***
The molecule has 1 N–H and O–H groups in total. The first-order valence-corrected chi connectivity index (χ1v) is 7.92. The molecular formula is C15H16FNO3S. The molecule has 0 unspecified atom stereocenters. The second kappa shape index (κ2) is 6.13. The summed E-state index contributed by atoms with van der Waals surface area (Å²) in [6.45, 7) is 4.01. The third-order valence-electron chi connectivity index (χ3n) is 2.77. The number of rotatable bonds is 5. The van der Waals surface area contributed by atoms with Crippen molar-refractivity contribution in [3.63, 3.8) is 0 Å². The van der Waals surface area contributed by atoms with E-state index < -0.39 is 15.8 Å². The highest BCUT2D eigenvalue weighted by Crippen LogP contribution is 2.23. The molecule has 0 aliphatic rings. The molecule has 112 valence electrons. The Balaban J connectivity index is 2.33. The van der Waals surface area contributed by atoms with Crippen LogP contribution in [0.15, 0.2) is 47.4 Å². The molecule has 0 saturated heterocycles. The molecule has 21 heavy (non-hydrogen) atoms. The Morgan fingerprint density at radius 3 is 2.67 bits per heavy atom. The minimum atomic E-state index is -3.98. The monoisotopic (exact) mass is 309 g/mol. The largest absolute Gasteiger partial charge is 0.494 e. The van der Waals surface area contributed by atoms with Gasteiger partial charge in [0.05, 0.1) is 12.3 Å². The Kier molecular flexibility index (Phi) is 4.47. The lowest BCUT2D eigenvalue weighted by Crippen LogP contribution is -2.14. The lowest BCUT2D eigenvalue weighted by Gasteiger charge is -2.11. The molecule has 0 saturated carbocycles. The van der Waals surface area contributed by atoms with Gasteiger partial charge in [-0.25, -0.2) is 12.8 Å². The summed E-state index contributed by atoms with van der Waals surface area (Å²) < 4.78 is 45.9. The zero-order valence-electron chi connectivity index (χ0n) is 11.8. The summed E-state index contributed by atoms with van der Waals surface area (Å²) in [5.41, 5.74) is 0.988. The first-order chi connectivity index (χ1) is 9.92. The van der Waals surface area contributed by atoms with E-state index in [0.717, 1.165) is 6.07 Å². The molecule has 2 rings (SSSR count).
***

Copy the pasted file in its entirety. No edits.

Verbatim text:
The molecule has 1 N–H and O–H groups in total. The first-order valence-corrected chi connectivity index (χ1v) is 7.92. The molecular formula is C15H16FNO3S. The molecule has 0 unspecified atom stereocenters. The second kappa shape index (κ2) is 6.13. The summed E-state index contributed by atoms with van der Waals surface area (Å²) in [6.45, 7) is 4.01. The third-order valence-electron chi connectivity index (χ3n) is 2.77. The number of rotatable bonds is 5. The van der Waals surface area contributed by atoms with Crippen molar-refractivity contribution in [3.63, 3.8) is 0 Å². The van der Waals surface area contributed by atoms with E-state index < -0.39 is 15.8 Å². The highest BCUT2D eigenvalue weighted by Crippen LogP contribution is 2.23. The molecule has 0 aliphatic rings. The molecule has 112 valence electrons. The Balaban J connectivity index is 2.33. The van der Waals surface area contributed by atoms with Crippen LogP contribution in [0.15, 0.2) is 47.4 Å². The molecule has 0 saturated heterocycles. The molecule has 21 heavy (non-hydrogen) atoms. The Morgan fingerprint density at radius 3 is 2.67 bits per heavy atom. The minimum atomic E-state index is -3.98. The monoisotopic (exact) mass is 309 g/mol. The largest absolute Gasteiger partial charge is 0.494 e. The van der Waals surface area contributed by atoms with Gasteiger partial charge in [0.05, 0.1) is 12.3 Å². The Kier molecular flexibility index (Phi) is 4.47. The lowest BCUT2D eigenvalue weighted by Crippen LogP contribution is -2.14. The lowest BCUT2D eigenvalue weighted by Gasteiger charge is -2.11. The molecule has 0 saturated carbocycles. The van der Waals surface area contributed by atoms with Gasteiger partial charge in [-0.25, -0.2) is 12.8 Å². The summed E-state index contributed by atoms with van der Waals surface area (Å²) < 4.78 is 45.9. The zero-order valence-electron chi connectivity index (χ0n) is 11.8. The summed E-state index contributed by atoms with van der Waals surface area (Å²) in [5.41, 5.74) is 0.988. The first-order chi connectivity index (χ1) is 9.92. The van der Waals surface area contributed by atoms with E-state index in [0.717, 1.165) is 6.07 Å². The molecule has 2 rings (SSSR count).